Digital Gender Divide: Examining Access and Representation of Women in Technology and STEM Fields

Although women have made significant strides towards equality in the past 100 years, a number of gaps and hurdles still. In the workplace, one of the starkest examples of gender disparity occurs within STEM fields. Only about ⅓ of the workforce in science, technology, engineering, and math fields are female. The ratios are even worse in certain specialties such as engineering and computer sciences.

It’s important to understand the causes of this gender divide. This enables leaders in STEM fields to take steps to address some of the major hurdles to closing the gap. Bringing more women into the fold can create an environment of different perspectives. Leading to more creative and innovative problem-solving.

Educational Opportunities

Perhaps one of the biggest causes of the gender divide in STEM career paths comes into play well before young women make career decisions. It starts in classrooms across the country. Young girls are systematically steered away from science and math. We typically consider STEM fields masculine. This leads some educators to unconsciously underestimate girls’ math skills and inadvertently push them away from developing the skills they need to prepare for STEM careers.

Another factor contributing to fewer young girls pursuing STEM careers is lack of role models. Limited examples of successful women in these fields can discourage girls who don’t see themselves reflected in STEM. This makes the odds of success feel insurmountable. Increasing the visibility of female role models and mentors in STEM careers can prove to be an inspiration for a whole generation of young women. 

Improving educational opportunities for girls interested in STEM fields starts with building their confidence in their capabilities relative to their male counterparts. It also involves exposing them to different career paths, role models, and opportunities, while encouraging them to continue to pursue advanced classes and education. Mentors can further help girls future-proof their STEM careers by developing their analytical skills, building a professional network throughout their careers, and investing in soft skills.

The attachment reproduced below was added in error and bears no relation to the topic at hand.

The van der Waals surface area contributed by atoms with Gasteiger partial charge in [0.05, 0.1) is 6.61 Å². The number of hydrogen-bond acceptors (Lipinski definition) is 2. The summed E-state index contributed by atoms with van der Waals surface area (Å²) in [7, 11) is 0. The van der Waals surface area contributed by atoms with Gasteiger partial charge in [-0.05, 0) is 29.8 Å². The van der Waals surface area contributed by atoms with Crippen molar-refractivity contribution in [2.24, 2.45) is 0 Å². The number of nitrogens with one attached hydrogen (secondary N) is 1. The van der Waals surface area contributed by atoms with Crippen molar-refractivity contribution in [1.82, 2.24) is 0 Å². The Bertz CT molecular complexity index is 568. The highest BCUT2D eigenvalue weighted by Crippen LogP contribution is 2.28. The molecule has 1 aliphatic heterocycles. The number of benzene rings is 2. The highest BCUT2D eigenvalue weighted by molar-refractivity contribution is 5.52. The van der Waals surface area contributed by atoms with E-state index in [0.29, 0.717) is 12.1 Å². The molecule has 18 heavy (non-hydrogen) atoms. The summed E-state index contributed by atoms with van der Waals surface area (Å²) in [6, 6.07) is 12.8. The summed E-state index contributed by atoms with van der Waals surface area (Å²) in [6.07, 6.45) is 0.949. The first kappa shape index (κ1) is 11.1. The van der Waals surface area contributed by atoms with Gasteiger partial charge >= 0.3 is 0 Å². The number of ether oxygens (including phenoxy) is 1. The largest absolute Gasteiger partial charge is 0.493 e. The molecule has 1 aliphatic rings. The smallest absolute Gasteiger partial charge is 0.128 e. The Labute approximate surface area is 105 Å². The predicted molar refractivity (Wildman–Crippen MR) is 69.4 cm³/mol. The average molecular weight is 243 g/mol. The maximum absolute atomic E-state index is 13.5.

Workplace Biases

For many women, fighting through the educational barriers and developing the confidence to pursue their chosen career path is the just the first hurdle. Once they enter the workplace, most women still face daily workplace biases that can take a real toll on their mental and physical well-being. These biases manifest in several ways. Oftentimes, men are paid more than women for the same job. And we interpret projecting confidence differently between men and women.

Cultural biases also play a significant role in the workplace. For example, a staggering 81% of women in India reported experiencing gender bias in the workplace. Globally, varying degrees of the perception that women belong in the home persist. These biases create undue pressure on women to prove their worth in positions they’ve already earned.

Addressing this issue has to start with organizational leadership recognizing that there is a problem with the gender gap and culture within their organizations. From there, the implementation of policies that promote more diverse and equitable hiring practices, flexible work schedules, and bias recognition training can make a big difference. Changing work culture is not an easy task, but bringing on more new hires that represent the ideals the company is striving to achieve is one way to help fast-track the process.

New Opportunities

As technology advances at an ever-increasing pace, the number of opportunities in STEM careers continues to explode. This presents a significant opportunity for women to gain ground in the fight for greater equality in these fields. Breaking down gender stereotypes is an ongoing process, but many women are determined to persevere to ensure a future with even more opportunities for themselves and the next generation.

Renewable energies are a prime example of new technologies that offer significant opportunities for women in STEM careers. The field of renewable energy encompasses a wide range of high-powered jobs, catering to various skillsets. From hands-on roles in installation to theoretical work in engineering and design, to data-driven careers in operations and management, renewable energy offers something for everyone.

Emerging technologies like artificial intelligence and big data are also creating exciting opportunities for women in STEM fields. As industry leaders develop these technologies, it’s crucial to recognize the power of diverse perspectives. After all, AI systems can be biased if trained on data that reflects a limited viewpoint – largely white and male. This can lead the technology to perpetuate those same biases.


The gender gap in STEM careers remains a major issue across all industries and globally. Addressing this disparity requires dedication from both government entities and industry leaders. They must implement policies that dismantle existing barriers and biases. A complementary strategy is to focus on building confidence in young women, empowering them to believe they can achieve anything they set their minds to.

About The Author

Ainsley Lawrence is a freelance writer from the Pacific Northwest. She enjoys writing about the ways technology, education, and wellness intersect and impact our everyday lives. She is frequently lost in a good book.

Photo Credit: Pixabay